Residents of the Chain Lakes area are concerned with a developer who recently cut out some paths on his property leading to the lake. Some felt his actions were illegal considering Ponoka County passed a bylaw making Chain Lakes a special area.
In July three paths were dug using a track hoe and a Bobcat to give three subdivided properties access to the lake. Initially residents thought the developer had broken the law, explained Edith Williams, a resident and member of the Friends with Chain Lakes group.
As the banks are fairly steep, there are some sections of the paths where they were dug into the hill, especially around the corners. Williams’ issue is with the size of the paths, which are up to eight feet wide. “This is very fragile land.”
Her fear was over erosion of the hill, which is undercut with sandstone and has a light, sandy soil, she explained. “Even constructed paths can get eroded quite easily.”
Friends of Chain Lakes have two concerns; first is manure, but there are no cattle that have access to the second lake; and the second is sewage. The group is concerned about sewage from too many residential lots and where it would go as the lakes are spring fed.
Developer Bob Rettie of Redquest Developments, said it was not long after Alberta Environment was contacted that inspectors came to the area to see if there was any negative impact on the water.
“Basically there’s been no leaching of soil,” said Rettie.
He feels there is a trade off on the land if the zoning is changed; there is less farming but then residential properties become a possibility.
Rettie said the biggest issue for the area is water quality and he understands residents’ desire to keep it clean.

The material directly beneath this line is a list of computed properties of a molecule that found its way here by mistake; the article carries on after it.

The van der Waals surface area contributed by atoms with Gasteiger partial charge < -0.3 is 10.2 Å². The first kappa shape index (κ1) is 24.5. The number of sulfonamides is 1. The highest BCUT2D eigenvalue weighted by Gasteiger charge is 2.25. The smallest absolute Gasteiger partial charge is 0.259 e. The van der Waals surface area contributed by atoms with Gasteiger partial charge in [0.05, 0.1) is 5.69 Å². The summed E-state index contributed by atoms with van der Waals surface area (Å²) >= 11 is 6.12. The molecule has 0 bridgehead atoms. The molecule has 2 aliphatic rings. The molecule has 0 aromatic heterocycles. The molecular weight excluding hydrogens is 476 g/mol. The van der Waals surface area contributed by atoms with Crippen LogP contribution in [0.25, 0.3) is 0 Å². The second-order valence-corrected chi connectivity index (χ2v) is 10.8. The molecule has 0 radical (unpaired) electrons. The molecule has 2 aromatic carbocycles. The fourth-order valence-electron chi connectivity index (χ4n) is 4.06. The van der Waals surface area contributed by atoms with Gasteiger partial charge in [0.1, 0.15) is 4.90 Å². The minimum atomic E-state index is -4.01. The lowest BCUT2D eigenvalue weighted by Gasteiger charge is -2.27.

Alberta Environment spokesperson Jessica Potter said there were also two culverts Rettie put in the property, which were not compliant with a watercourse crossing under the Water Act. Inspectors requested an erosion plan be submitted by Sept. 30 with implementation by Nov. 1.
Rettie has also hired a consultant to help bring the issues back to compliance.
Ponoka County CAO Charlie Cutforth was informed of Rettie’s paths and residents’ concerns. “It all depends on the eye of the beholder; what’s a trail, what’s a road.”
Alberta Environment’s mandate is to ensure there is no erosion into the lake, and the lakeshore itself was undisturbed, explained Cutforth.
The Chain Lakes Water Management Plan was also still in the planning phase when Rettie cut his paths and Cutforth said there would have been an environmental reserve easement required if it was passed.
“I honestly think if he had come to us and we had said ‘No,’ he wouldn’t have done it,” stated Cutforth.
He also feels Rettie’s goal was to add value to his property and not to be malicious. One of the main reasons for the management plan is to minimize development of the lakes. “Intensive livestock and residential development do not belong across the fence from each other. That’s why the management plan was so important to us.”
The plan states that developments are “eligible to be considered.”
With the new plan there has to be an adequate building site and adequate tree cover on the property.
Rettie did not break any laws with regard to building his path but requirements from Alberta Environment state Rettie must place silt or sediment fencing along the paths to ensure they do not erode. Rettie said he is required to monitor the paths for five years even if it is sold.